Bill Clinton was asked by Fareed Zakaria to make one book choice and he insisted on making two--this was one. It asks the really big questions.
The author, E. O. Wilson takes us through an evolutionary history of humans with some cultural elements. Our survival was precarious with lots of little details that are critical--grasping hand, capturing fire, having a nest to defend, sex and bonding for more effective parenting, bipedal posture to free hands and give a different perspective. Intelligence developed as memory increased. All critical details that led to our present abilities.
Humans see themselves as at the top of the heap. Wilson studied insects and noticed that some insects such as ants, termites, wasps and bees had a social organization equal to humans.
Insects are useful as a comparison point for social organization. A key thing for eusocial insects is a nest to defend. Once that is established specialization can move to more complexity so that the whole colony is strengthened. Humans are in a parallel universe.
Genetic adaptations are very common and when coinciding with the right circumstances can expedite cultural adaptations. Most adaptations are minor and are not carried on.
Humans do most of their perception through sight and sound whereas almost all other species rely more on the chemical senses, taste and smell.
Along with Charles J. Lumsden, E. O. Wilson developed the concept of "gene-culture coevolution." Culture and genetics developed hand in hand.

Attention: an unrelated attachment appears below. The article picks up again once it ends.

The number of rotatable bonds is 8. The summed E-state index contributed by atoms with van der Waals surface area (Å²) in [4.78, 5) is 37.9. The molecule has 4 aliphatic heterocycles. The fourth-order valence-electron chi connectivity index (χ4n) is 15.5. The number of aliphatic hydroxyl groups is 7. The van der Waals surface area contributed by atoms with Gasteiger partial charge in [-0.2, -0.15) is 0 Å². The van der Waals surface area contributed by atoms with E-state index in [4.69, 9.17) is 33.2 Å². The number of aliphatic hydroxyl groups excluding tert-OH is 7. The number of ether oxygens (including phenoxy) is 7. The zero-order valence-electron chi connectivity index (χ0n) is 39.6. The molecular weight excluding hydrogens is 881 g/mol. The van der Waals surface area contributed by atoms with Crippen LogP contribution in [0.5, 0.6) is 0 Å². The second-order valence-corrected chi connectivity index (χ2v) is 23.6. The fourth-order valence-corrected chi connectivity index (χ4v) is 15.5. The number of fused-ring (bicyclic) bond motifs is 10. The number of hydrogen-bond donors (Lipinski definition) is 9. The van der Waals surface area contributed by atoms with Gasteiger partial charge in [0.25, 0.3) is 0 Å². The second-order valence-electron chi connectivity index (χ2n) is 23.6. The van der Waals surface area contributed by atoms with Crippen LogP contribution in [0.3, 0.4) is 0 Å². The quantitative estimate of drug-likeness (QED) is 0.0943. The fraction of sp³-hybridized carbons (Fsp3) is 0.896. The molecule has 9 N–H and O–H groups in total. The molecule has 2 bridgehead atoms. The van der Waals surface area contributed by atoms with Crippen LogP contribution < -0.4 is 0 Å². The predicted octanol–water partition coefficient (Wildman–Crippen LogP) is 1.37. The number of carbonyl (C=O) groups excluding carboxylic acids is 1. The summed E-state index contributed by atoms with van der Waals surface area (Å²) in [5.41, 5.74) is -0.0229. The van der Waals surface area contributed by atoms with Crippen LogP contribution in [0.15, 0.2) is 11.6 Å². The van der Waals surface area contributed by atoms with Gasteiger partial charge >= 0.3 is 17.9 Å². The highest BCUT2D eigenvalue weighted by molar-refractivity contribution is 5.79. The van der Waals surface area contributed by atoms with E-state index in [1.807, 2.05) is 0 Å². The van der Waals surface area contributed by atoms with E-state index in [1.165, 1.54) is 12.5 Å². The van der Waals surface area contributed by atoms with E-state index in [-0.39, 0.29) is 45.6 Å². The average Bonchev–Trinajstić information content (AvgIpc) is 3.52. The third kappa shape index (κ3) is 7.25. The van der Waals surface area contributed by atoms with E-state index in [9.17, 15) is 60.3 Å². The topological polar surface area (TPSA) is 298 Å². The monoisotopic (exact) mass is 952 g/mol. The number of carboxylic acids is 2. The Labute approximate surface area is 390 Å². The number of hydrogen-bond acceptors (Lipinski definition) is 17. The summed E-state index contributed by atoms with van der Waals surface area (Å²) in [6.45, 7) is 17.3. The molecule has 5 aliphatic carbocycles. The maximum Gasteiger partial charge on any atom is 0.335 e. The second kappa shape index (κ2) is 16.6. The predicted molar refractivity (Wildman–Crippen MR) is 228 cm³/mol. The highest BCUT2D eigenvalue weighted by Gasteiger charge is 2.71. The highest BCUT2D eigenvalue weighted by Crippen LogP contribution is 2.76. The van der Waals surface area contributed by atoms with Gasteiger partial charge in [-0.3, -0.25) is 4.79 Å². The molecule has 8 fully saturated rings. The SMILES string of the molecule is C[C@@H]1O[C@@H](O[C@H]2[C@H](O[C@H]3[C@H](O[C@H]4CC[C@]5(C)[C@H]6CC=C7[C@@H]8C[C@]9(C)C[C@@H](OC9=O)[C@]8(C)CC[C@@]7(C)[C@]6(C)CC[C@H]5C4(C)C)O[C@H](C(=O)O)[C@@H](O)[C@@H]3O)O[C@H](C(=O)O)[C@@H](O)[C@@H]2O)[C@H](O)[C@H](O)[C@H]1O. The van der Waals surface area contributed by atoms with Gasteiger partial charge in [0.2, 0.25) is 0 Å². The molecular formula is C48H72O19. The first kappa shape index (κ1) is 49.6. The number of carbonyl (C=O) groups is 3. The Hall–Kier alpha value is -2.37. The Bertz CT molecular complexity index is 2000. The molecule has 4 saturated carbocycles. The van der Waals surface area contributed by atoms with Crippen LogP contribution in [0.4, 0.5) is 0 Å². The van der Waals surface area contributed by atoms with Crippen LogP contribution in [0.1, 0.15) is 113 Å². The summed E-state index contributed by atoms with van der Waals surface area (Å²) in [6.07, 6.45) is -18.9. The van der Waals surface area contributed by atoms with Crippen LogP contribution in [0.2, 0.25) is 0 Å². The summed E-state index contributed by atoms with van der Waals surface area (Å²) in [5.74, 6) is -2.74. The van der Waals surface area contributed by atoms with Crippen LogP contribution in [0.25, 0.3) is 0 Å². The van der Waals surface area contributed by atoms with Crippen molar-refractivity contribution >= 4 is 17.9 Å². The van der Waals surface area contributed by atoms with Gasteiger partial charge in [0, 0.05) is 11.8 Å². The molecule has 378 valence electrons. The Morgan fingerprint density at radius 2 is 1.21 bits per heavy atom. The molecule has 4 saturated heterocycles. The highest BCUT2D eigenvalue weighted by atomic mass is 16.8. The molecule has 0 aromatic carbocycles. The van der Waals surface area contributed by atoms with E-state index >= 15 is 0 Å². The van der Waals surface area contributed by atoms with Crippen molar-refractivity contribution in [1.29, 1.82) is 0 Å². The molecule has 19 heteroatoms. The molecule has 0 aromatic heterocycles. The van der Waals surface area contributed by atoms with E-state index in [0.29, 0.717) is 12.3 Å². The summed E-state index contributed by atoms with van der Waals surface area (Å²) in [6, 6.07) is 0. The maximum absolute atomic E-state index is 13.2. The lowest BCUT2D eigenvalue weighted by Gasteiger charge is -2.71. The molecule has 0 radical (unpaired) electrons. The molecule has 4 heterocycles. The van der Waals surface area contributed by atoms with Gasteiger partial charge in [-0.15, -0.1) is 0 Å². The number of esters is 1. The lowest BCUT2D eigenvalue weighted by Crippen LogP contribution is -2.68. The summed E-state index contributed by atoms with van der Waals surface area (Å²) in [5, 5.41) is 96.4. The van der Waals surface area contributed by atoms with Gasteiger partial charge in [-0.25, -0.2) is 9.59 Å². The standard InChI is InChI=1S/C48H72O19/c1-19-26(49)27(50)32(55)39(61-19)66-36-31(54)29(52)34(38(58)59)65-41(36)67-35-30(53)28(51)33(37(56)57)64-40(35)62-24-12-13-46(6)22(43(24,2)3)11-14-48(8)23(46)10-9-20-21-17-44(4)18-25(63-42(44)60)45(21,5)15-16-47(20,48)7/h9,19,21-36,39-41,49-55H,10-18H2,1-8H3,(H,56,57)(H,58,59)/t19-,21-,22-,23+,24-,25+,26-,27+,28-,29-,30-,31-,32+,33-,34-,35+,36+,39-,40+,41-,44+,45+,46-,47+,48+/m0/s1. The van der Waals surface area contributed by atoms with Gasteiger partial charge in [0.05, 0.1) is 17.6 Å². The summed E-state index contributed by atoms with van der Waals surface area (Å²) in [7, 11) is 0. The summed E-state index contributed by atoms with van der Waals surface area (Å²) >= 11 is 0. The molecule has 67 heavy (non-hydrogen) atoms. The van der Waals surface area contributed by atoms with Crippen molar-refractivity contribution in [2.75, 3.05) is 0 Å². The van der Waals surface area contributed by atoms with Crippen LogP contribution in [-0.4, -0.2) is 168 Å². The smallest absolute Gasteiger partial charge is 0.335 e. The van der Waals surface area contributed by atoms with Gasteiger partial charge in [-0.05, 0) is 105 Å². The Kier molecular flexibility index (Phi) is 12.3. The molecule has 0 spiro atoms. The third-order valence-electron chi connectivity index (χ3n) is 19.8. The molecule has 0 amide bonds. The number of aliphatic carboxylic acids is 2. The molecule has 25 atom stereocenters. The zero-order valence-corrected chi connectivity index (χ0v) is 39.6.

Religion is thought to be a type of glue holding us together in groups. I have been encountering this theme elsewhere in recent books, but the foundation is better established here.
Papal policy has been against contraception on the basis that the only purpose of sex is procreation. The author points out that in evolutionary terms sexual pleasure helps to bond males to females. He also feels that homosexuality serves a benefit to the group by providing diversity.
The arts have played a role in evolution. Cave painting go back thousands of years into pre history. It is difficult to prove pre historical music because no one kept musical scores, but we do know there were rudimentary instruments. Wilson speculates that music combined with other arts helped invigorate humans and points out that it does affect the structure of our brains.
For me wrestling between the merits of non fiction and fiction has been a struggle. Non fiction is about the truth, isn't it? E O Wilson sees another path and quotes Picasso, "Art is the lie that helps us see the truth."
In the prologue he refers to a famous Paul Gauguin masterwork with some description and notices that there are three sentences . "D"ou-Venons Nous. Que Sommes Nous. Ou Allons nous." Translated they become the biggest questions of the book, "Where have we come from? What are we? Where are we going?" At the end we see a reproduction of the art work.
Wilson feels earth could be a paradise for all humans. Two concerns he brings out are the need to deal with climate change and diminishing biodiversity.
All though the book one is confronted with profound thoughts. A few insights (for me) have been highlighted but it is important to understand the development. This book is well worth reading and I suspect any other books by E. O. Wilson. A source for further E. O. Wilson insights is http://eowilsonfoundation.org
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